Federal Employees Save More than General Population

Federal employees are outpacing the general population in putting dollars toward retirement and long-term debt, according to the First Command Financial Behaviors Index.

Results of the Index’s semiannual federal employee survey indicated that the average monthly amount federal employees put into their retirement accounts during the first quarter totaled $1,221, about 40% more than the rank and file of average Americans. The average long-term debt payments by federal employees totaled $1,217, 14% more than the general population. 

According to a release of the survey results, the dollars allocated to long-term debt in the first quarter also helped federal employees outpace the general population in overall debt payments ($2,132 versus $2,033). However, federal employees trailed average Americans in overall savings activity. Average monthly payments for short-term and long-term savings and retirement accounts totaled $2,006 for federal employees, compared to $2,292 for the general population. 

The survey found that federal employees with a financial plan put a higher amount, on average, into savings and investment accounts than those without a plan. During the first quarter, overall savings for those with a financial plan totaled $2,542, compared to $1,781 for those without.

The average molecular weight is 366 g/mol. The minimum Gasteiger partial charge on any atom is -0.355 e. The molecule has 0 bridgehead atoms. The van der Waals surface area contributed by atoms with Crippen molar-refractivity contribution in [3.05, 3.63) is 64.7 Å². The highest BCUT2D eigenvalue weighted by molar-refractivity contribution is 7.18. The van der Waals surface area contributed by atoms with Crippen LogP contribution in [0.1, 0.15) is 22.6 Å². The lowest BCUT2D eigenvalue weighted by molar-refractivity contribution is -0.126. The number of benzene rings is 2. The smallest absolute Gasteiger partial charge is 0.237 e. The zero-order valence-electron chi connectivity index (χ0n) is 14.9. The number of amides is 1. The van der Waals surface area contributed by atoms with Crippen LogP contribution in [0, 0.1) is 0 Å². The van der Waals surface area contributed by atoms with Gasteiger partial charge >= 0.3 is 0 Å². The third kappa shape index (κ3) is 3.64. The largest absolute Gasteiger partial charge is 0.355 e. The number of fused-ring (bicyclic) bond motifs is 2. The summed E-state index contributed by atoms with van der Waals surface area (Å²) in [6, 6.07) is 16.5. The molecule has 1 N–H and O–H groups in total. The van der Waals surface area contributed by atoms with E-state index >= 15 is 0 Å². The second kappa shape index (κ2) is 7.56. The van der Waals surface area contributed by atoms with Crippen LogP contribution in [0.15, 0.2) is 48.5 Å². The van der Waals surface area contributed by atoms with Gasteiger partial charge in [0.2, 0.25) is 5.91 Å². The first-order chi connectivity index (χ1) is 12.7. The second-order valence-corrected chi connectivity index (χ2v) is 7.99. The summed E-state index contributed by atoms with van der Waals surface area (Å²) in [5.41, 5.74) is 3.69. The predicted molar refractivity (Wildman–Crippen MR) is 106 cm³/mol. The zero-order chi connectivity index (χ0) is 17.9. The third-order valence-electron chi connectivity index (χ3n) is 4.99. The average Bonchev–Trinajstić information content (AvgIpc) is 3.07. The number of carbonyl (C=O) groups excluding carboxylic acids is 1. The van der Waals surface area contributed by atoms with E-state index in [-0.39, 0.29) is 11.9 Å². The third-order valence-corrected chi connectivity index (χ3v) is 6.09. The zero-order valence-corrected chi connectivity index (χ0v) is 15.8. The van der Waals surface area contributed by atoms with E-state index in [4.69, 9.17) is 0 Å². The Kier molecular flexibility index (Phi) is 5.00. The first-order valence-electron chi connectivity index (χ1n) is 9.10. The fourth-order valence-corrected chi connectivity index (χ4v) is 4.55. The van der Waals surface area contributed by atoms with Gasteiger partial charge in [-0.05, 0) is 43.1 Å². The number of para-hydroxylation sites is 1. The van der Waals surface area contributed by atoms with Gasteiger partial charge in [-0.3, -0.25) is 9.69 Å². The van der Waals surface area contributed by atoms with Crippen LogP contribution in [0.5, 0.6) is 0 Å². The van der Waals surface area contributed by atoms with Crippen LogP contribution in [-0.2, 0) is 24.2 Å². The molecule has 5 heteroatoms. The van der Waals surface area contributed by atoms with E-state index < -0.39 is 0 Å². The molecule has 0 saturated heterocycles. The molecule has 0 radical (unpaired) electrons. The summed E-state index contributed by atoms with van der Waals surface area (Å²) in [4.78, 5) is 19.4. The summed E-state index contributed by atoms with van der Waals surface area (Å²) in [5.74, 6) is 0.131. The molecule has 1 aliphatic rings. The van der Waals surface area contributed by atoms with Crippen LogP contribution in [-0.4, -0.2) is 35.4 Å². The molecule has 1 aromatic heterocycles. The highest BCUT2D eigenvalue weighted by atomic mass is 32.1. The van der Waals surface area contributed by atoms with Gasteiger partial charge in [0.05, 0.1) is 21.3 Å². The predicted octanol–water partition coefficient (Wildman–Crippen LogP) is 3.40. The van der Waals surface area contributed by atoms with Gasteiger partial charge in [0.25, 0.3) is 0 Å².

In addition, federal employees with a financial plan have greater feelings of comfort with savings than those without a plan. In the first quarter, 20% of federal employees with a financial plan felt extremely or very comfortable with their current savings, compared to only 11% of federal employees without a plan. 

A similar disparity exists with respect to comfort with current debt levels—37% versus 26%.

The First Command Financial Behaviors Index assesses trends among the American public’s financial behaviors, attitudes, and intentions through a monthly survey of approximately 1,000 U.S. consumers ages 25 to 70 with annual household incomes of at least $50,000. 

More information is available at www.firstcommand.com/research.